Endangered: The Mambas’ most important job is to protect the rhinos being targetted by poachers for their horns, which sell for more than cocaine on the black market (pictured, Black Mamba helping victims of rhino poaching at the Rhino Revolution Rehabilitation Centre)

When Siphiwe Sithole told her parents she wanted to be a Black Mamba, they feared she would be eaten by a lion.

They were right to worry. Since joining in 2014, she has had two very close encounters with the King of the Jungle.

Siphiwe, 31, said: ‘The first time was when I first started working as a Mamba. I ran from it [the lion], which was wrong. You should never run from a lion!

‘I was put on a special course which taught me how to deal with wild animals, should I ever meet them. I then met some lions for a second time and this time I knew how to behave.’

The women’s backgrounds vary, but for some who come from poor families and villages, joining the Mambas is their only chance at a well paying job. Some even become the bread winners in the family.

Day-to-day duties of the 26 strong Mamba team include freeing animals trapped by barb wire snares, and patrolling the 400 square km Balule reserve looking for the slain carcasses of endangered rhinos.

Poachers killed at least 1,215 rhinos in 2014 – up from just 13 in 2007. It was this alarming trend that inspired Siphiwe to take action.  

Responsibility: Every morning at 5am, the Mambas (pictured) begin their 12 mile long patrol of the Balule reserve to look for poachers and help the animals trapped in their snaresResponsibility: Every morning at 5am, the Mambas (pictured) begin their 12 mile long patrol of the Balule reserve to look for poachers and help the animals trapped in their snares

Patrol: On their daily treks in Balule reserve, they risk being gunned down by poachers or mauled by the animals they swore to protect

Opportunity: For many women from poor families and villages, joining the Black Mambas is their only chance at getting a well paying job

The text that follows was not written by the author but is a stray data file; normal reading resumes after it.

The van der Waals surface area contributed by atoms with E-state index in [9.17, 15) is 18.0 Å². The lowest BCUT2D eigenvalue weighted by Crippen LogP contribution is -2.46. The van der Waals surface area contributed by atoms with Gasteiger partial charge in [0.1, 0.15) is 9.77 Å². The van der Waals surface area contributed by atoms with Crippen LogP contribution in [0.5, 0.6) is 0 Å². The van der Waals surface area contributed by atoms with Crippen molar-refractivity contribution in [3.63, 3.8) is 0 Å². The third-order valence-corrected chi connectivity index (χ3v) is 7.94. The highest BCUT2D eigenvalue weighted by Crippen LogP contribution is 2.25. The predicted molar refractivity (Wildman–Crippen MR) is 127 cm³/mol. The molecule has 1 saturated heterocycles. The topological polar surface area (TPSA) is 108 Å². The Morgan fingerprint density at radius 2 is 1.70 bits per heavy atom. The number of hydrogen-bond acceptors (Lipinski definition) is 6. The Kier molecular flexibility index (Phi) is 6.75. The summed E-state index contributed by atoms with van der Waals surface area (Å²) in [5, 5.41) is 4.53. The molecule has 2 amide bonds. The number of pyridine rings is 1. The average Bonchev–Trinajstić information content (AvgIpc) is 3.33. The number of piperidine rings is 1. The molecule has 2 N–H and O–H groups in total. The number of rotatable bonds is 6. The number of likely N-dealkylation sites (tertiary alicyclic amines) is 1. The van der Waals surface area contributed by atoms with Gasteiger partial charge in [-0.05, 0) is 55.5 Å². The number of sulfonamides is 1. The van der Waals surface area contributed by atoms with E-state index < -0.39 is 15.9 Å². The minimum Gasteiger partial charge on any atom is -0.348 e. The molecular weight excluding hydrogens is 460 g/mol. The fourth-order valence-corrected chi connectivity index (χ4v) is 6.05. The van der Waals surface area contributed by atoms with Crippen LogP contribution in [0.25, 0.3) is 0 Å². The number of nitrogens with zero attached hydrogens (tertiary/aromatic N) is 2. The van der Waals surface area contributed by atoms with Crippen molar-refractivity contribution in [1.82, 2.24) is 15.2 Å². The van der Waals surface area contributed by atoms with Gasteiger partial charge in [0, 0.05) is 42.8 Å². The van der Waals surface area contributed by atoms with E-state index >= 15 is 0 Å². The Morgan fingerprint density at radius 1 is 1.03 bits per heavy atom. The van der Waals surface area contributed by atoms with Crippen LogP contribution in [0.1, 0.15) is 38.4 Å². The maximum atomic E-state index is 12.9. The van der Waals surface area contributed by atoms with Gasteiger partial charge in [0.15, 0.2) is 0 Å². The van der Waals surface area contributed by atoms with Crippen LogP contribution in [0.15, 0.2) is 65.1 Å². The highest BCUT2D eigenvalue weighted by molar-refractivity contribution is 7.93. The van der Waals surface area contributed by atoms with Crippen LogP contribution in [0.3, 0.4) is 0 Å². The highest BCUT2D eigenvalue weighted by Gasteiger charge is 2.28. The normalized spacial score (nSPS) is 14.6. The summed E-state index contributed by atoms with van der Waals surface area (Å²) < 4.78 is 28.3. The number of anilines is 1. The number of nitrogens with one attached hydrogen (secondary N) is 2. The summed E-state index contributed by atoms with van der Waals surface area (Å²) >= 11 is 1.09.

Opportunity: For many women from poor families and villages, joining the Black Mambas is their only chance at getting a well paying job

Opportunity: For many women from poor families and villages, joining the Black Mambas is their only chance at getting a well paying job

Unarmed: The Mambas, swathed in green military fatigues, look more like soldiers than they do conservationists but they do not carry guns

Unarmed: The Mambas, swathed in green military fatigues, look more like soldiers than they do conservationists but they do not carry guns

Progress: After joining the Mambas, some women even become the bread winners in their family and have to support their husbands 

Harrowing: Their patrols in the Balule reserve, near Kruger National Park, deter poachers who hunt rhinos (pictured) for their horns, which sell for more than cocaine on the black market

Harrowing: Their patrols in the Balule reserve, near Kruger National Park, deter poachers who hunt rhinos (pictured) for their horns, which sell for more than cocaine on the black market

Read more: http://www.dailymail.co.uk/news/article-3458085/The-REAL-lionesses-Africa-Stunning-Black-Mambas-female-anti-poaching-unit-risking-lives-protect-big-cats-rhinos-elephants-men-guns.html#ixzz41UrC6uON
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What would it be like for humans to be treated like animals?

http://news360.com/article/291521649/#

What would it be like for humans to be treated like animals?

These sketches say it all. From an alligator walking the runway with a human bag, to a man-drawn carriage pulling horses — prepare to question your own choices.

To believe that one race holds supremacy over all other living beings is to live in an illusion, to be infatuated with a lie and promise of power, and to contribute to a destructive and cruel cycle which exploits and harms other sentient, innocent creatures every day.

Yet this is exactly what is happening all around the world. Not only are women treated as less than equals in every profession (making up 40% of the workforce, yet hold only 1% of the world’s profits), but animals in every country and region are considered to be less intelligent, and in effect, less worthy of having rights.

Just because animals do not communicate in the same way human beings do does not make them any less important – or essential – to the ecosystem and workings of the world.

To shed light on the way animals are treated and cause viewers to contemplate their own actions, these creative – and somewhat disturbing – cartoons have been compiled into a collection for YOU to ponder what it would be like if animals treated humans the same way they are presently being treated.

AnimalTreatment

AnimalTreatment2

AnimalTreatment

What are your thoughts? Comment below. And if you support the general message being conveyed through the cartoons, please share with others so they, too, may benefit from the thought-provoking sketches as well.

Words by Amanda Froelich
This post originally appeared on TrueActivist.com.
Source: Higher Perspective

Also see: Will you see a South African rhino on your next trip to South Africa?

Also see: Is dehorning South African rhinos really the solution?

Black Rhino Officially Extinct